Consequently, petitioner commenced a CPLR article 78 proceeding in the Appellate Division to annul the determination of the Administrative Judge and seeking a judgment that he be paid for services in accordance with County Court's order awarding legal fees. The Appellate Division granted the petition in part, concluding that the Administrative Judge exceeded the authority conferred by section 127.2 (b) (83 AD3d 1425 [4th Dept 2011]). As an initial matter, the court rejected the County and ACP's contention that it lacked the authority to review administrative determinations assigning counsel, remarking that it had the power "to review challenges related to the court's power to assign and compensate counsel pursuant to a plan or statute" (83 AD3d at 1427). As such, that court stated that the Administrative Judge exceeded his authority by considering the validity of the underlying appointment, reasoning that section 127.2 (b) only permits an administrative judge to review a claim for compensation in excess of statutorily defined limits. With respect to the petition's additional request for relief, the Appellate Division opined that it was rendered academic by its holding. And in any event, petitioner's qualifications as assigned counsel under ACP's rules and plans should have been contested by the County or ACP through the commencement of a CPLR article 78 proceeding or appeal of the County Court order assigning petitioner retroactively.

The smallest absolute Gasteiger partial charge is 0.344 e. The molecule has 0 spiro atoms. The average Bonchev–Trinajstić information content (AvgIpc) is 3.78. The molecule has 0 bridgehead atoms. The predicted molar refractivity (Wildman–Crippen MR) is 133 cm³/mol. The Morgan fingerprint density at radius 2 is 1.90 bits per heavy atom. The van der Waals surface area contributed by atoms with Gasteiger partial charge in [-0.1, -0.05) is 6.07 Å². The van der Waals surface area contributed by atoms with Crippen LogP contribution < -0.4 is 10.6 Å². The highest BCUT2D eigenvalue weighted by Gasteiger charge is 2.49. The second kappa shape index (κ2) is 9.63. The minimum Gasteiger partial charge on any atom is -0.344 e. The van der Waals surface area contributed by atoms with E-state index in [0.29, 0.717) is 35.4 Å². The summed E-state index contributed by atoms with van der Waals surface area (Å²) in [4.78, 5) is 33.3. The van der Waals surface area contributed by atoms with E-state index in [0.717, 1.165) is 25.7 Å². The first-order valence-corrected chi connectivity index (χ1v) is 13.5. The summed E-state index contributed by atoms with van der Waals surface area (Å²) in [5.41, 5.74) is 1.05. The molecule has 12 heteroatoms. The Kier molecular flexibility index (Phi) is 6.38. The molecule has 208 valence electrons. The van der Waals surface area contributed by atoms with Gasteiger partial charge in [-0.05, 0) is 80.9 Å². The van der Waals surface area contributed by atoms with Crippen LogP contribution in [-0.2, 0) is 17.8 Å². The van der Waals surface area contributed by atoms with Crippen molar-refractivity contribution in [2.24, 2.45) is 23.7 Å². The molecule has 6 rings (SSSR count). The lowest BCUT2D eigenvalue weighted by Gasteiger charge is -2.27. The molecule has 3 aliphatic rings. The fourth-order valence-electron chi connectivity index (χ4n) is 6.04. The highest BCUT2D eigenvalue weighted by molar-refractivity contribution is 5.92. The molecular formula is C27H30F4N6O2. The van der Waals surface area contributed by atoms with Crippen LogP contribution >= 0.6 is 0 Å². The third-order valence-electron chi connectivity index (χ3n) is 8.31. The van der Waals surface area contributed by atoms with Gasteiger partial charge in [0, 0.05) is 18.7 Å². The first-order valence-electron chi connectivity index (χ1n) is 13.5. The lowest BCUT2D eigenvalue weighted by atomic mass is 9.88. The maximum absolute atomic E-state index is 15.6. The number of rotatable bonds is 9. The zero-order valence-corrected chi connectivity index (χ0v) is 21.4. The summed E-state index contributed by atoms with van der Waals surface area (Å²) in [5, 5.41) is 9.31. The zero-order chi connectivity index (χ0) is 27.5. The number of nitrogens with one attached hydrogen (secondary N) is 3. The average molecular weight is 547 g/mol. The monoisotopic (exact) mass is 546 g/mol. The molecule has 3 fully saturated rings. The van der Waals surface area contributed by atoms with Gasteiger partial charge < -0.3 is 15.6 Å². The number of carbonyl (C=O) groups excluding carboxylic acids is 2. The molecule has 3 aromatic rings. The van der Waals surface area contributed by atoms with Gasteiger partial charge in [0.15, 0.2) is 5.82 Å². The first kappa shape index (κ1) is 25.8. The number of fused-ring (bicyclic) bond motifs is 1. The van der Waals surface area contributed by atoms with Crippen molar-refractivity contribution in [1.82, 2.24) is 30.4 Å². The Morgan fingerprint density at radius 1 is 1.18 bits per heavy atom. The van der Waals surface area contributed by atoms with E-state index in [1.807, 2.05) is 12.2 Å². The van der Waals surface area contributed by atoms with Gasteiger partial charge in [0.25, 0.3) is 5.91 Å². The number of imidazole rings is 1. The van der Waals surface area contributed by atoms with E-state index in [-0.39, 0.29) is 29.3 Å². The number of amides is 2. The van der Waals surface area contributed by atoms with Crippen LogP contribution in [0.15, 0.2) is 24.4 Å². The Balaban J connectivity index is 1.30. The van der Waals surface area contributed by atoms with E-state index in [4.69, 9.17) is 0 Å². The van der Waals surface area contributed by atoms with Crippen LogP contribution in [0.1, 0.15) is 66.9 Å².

This Court granted the County and ACP leave to appeal (17 NY3d 704 [2011]), and we now affirm.

The County and ACP contend that the Administrative Judge did not exceed his authority in considering the order that retroactively assigned petitioner to the criminal proceedings. Relying primarily on Matter of Werfel v Agresta (36 NY2d 624 [1975]) and People v Ward (199 AD2d 683 [3d Dept 1993]), they assert that a trial court's orders assigning and compensating counsel are not amenable to justiciable review and are properly challenged by application to the appropriate administrative judge. In turn, petitioner, in reliance on section 127.2 (b) and Matter of Legal Aid Socy. of Orange County v Patsalos (185 AD2d 926 [2d Dept 1992]), argues that administrative judges are limited in review to the amount of awarded compensation, and any challenge to the underlying assignment of counsel is properly commenced by filing a CPLR article 78 proceeding in the nature of prohibition. We find the County and ACP's arguments unavailing and hold that the Administrative Judge exceeded the authority conferred by section 127.2 (b) by considering the order of assignment. Any objection to that determination of the trial court should have been raised by the County or ACP through an article 78 proceeding seeking a writ of prohibition.

In 2001, the Chief Administrative Judge amended 22 NYCRR § 127.2 (b), which now provides that: